In terms of content: They need to a) use sources responsibly and effectively to convince and persuade and b) use historically appropriate language and references and ways of thinking, avoiding anachronisms and presentism
In terms of form: students need to follow basic conventions of good public speaking such as: keeping to time, making eye contact, speaking directly to an audience rather than reading an essay, easy to follow structure that clearly states at the beginning and end the major assertions of the presentation, use of logic and emotion to persuade others.
Recognize the complexity of the issues and their human cost
Develop greater appreciation for the interaction of choices and circumstances
If entering the class more sympathetic towards one party in the conflict, to leave the class with greater empathy for the other side.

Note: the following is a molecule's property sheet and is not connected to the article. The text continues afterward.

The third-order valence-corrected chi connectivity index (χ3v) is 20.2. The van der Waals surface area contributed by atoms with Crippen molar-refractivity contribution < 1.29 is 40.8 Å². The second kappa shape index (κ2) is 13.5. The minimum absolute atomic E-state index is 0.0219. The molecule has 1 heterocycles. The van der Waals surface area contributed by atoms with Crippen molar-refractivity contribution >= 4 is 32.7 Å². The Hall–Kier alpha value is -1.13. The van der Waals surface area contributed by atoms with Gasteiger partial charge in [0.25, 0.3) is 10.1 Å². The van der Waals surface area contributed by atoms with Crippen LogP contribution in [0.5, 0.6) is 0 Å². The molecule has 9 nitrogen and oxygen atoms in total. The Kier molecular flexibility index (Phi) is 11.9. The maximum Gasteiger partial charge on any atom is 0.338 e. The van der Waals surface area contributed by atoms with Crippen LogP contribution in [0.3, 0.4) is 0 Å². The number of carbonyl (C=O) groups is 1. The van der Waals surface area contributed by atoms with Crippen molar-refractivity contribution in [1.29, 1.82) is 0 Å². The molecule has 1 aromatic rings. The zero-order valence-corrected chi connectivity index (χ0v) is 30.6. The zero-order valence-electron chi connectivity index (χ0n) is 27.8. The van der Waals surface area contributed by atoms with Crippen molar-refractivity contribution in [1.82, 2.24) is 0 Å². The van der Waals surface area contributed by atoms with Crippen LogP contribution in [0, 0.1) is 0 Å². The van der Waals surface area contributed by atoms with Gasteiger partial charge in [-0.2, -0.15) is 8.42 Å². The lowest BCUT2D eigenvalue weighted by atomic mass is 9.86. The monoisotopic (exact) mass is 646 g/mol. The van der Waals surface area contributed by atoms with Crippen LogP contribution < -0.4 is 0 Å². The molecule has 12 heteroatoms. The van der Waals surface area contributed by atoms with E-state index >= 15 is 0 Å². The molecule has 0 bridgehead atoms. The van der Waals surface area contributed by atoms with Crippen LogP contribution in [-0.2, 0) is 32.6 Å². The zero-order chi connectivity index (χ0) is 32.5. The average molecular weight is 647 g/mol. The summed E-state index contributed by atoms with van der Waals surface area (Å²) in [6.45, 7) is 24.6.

Reading Response Papers (RRPs) – 10%
Presentations – 15%
Game Papers – 20%
Elias Chacour, Blood Brothers Response Paper – 10%
Comparative film review - 10%
Participation – 15%
Final exam – 20%
Charles D. Smith, Palestine and the Arab-Israeli Conflict: A history with documents, 7th
Elias Chacour, Blood Brothers
Natasha Gill and Neil Caplan, “The Struggle for Palestine 1936”
Supplemental primary and secondary source readings
Side note on integrity and plagiarism…
Plagiarism is claiming another’s work, ideas, or structure as your own. To avoid this you must cite (including page #) where you have acquired all of the above that is not genuinely your own. Putting everything in quotes is not a solution, but mere intellectual laziness. You can and should use the ideas of other people, but you need to acknowledge such usage in a footnote and ideally summarize the idea or information in your own words (rather than quote it) to indicate that you truly understand the point being made. Plagiarism is stealing intellectual property and is taken very seriously by the academy, this institution, and your professor. To avoid plagiarizing you should familiarize yourself with the Westmont policy statement on the issue http://www.westmont.edu/_offices/provost/plagiarism/plagiarism_policy.html.